Hurling Hands: Martin Storey - 'They thought I might lose the finger, it was dangling off by the skin'

"He fixed it but it reopened again in the county final, and I could see the screws in the open wound."
Hurling Hands: Martin Storey - 'They thought I might lose the finger, it was dangling off by the skin'
They had to be Randles hurleys, and had to be heavy, says Martin Storey. Photo: INPHO
They had to be Randles hurleys, and had to be heavy, says Martin Storey. Photo: INPHO

My hands would have had a few breaks over the years. I got a particuarly bad one playing junior for Wexford in 1985.

I had surgery and it took seven or eight screws to put it back together: for a while they thought I might lose the finger altogether, it was dangling off by the skin.

It was the middle finger on my left hand, my catching hand. We got to the All-Ireland final in 1985 in junior, and we played the Kilkenny U21s in a challenge to get ready for the final.

I slipped in behind the centre-back and centre-forward at one stage for the ball, but I didn’t realise my own man had followed me in. I put up my hand with no hurley to protect it, and when the ball landed my man pulled and sent it about 20 yards back down the field.

I looked at my hand and could see only three fingers - the fourth was dangling. I got the surgery and the doctor said afterwards to me that he would have had to consider amputating it if it couldn’t be fixed.

It wasn’t that hard to come back from - I was only 20, 21, and I was club intermediate captain, delighted with myself, so I was mad to get back playing.

I went back playing with the club in the quarter-final of the county intermediate championship, and I got into trouble over that. I reopened the cut and had to go back to hospital on the Monday: the doctor ate the head off me.

Then he said, ‘I must have done a great job because it held up’. He fixed it but it reopened again in the county final, and I could see the screws in the open wound.

Martin Storey's hurling hands.
Martin Storey's hurling hands.

Dr Mick O’Connell, Lord have mercy on him, fixed me up again - he fixed me up a few times over the years, in fairness - he was an orthopaedic surgeon in Kilkenny and later on in Wexford General Hospital.

I broke my little finger in 1996 against Galway in the All-Ireland semi-final, but I couldn’t say a word with the All-Ireland final coming up: it used to be a bit sore if a ball hit it, and it’s a bit crooked now, but I’d have broken most of the fingers over the years.

My elbows would be worse, actually - I had surgery on the elbows a couple of times because I got a lot of belts there.

I always wanted it badly. My godfather was Jimmy Prendergast, who played corner-back for Wexford in the All-Ireland finals against Cork in the mid-seventies, and he brought me to the training sessions Wexford did for those games in 1976 and 1977. That’s what hooked me and made me want to go to Croke Park to hurl.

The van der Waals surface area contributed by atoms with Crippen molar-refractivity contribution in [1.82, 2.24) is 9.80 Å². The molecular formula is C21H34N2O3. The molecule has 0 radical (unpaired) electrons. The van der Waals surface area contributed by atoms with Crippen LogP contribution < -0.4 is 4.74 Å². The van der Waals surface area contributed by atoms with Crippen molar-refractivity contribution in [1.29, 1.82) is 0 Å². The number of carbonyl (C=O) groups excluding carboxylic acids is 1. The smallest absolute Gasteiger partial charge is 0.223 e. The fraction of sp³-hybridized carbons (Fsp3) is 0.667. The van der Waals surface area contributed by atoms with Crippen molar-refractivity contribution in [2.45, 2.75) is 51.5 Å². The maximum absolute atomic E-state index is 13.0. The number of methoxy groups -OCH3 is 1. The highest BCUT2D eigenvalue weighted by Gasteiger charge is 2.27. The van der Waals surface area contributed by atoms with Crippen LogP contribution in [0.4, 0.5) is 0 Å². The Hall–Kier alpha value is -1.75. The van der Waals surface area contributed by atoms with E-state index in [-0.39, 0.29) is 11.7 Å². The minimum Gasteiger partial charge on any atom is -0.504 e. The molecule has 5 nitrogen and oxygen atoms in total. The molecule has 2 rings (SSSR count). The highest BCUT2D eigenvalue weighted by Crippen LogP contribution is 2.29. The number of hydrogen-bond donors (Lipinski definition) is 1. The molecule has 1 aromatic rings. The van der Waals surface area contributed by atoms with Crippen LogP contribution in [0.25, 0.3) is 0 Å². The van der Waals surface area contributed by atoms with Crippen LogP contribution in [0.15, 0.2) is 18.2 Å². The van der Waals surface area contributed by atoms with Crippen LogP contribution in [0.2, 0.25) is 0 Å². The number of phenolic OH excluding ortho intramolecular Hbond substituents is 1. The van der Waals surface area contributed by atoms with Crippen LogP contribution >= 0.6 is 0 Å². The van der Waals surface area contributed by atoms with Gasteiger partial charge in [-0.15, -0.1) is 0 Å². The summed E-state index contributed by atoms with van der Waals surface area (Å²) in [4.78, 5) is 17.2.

When it came to picking out my hurleys I was an absolute nightmare. I had to have five or six sticks the exact same - same weight, same grips, an inch-and-a-quarter thick bás. They had to be Randles hurleys, and had to be heavy.

My thinking with a heavy hurley was that as a forward, if you gave a flick of the wrists you’d send the ball sixty yards without losing your accuracy. But if you were using a light stick you had to try to hit it harder, and the chances of an error from forcing it were higher as a result. That’s not scientific, that’s just my feeling.

For hands, I’d have to go for our man George O’Connor. He didn’t give a damn one way or the other how the ball came to him, who was behind him or who was in front of him - he just saw the ball and caught it, which is why his hands got injured so often. Liam Dunne was some skilful hurler as well as being tough.

Martin Storey duelling with Offaly's Brian Whelahan. Picture: Ray McManus/SPORTSFILE
Martin Storey duelling with Offaly's Brian Whelahan. Picture: Ray McManus/SPORTSFILE

Silken skills when the ball hit the ground? When I was marking Brian Whelehan I had a simple rule for myself - to get the ball before it hit the ground, because when it did he’d have it popped up and swept away.

And pure silken skills - another Offaly man. John Troy would make the ball talk, pure and simple.

In the modern game, Tony Kelly of Clare is someone I’d have great time for - he always impresses me. He’s not an especially big man but he has everything that a player needs. He’s Mr Consistent, day in day out, and if he has a bad day at all then Clare tend to have a bad day. If there were a transfer market he’d be one of the first lads I’d be after.

Interview: Michael Moynihan

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